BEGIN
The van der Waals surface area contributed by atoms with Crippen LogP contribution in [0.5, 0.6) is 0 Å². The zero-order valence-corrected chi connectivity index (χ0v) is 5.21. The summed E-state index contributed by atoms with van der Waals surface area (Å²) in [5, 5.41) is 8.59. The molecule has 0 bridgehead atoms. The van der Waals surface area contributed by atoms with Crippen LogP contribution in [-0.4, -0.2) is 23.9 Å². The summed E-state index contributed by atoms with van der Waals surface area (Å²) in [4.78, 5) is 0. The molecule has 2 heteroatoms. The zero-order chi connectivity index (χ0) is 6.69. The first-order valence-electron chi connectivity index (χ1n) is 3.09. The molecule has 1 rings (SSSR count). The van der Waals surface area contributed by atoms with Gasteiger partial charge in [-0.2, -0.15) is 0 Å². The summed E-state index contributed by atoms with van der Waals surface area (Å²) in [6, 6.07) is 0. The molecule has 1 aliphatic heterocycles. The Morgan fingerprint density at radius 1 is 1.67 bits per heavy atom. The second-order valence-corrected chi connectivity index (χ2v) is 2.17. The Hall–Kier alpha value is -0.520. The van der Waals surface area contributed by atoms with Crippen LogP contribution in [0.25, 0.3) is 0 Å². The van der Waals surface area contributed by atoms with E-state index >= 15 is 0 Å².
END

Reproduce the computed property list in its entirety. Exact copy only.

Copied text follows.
The van der Waals surface area contributed by atoms with Crippen LogP contribution in [0.5, 0.6) is 0 Å². The zero-order valence-corrected chi connectivity index (χ0v) is 5.21. The summed E-state index contributed by atoms with van der Waals surface area (Å²) in [5, 5.41) is 8.59. The molecule has 0 bridgehead atoms. The van der Waals surface area contributed by atoms with Crippen LogP contribution in [-0.4, -0.2) is 23.9 Å². The summed E-state index contributed by atoms with van der Waals surface area (Å²) in [4.78, 5) is 0. The molecule has 2 heteroatoms. The zero-order chi connectivity index (χ0) is 6.69. The first-order valence-electron chi connectivity index (χ1n) is 3.09. The molecule has 1 rings (SSSR count). The van der Waals surface area contributed by atoms with Gasteiger partial charge in [-0.2, -0.15) is 0 Å². The summed E-state index contributed by atoms with van der Waals surface area (Å²) in [6, 6.07) is 0. The molecule has 1 aliphatic heterocycles. The Morgan fingerprint density at radius 1 is 1.67 bits per heavy atom. The second-order valence-corrected chi connectivity index (χ2v) is 2.17. The Hall–Kier alpha value is -0.520. The van der Waals surface area contributed by atoms with Crippen LogP contribution in [0.25, 0.3) is 0 Å². The van der Waals surface area contributed by atoms with E-state index >= 15 is 0 Å².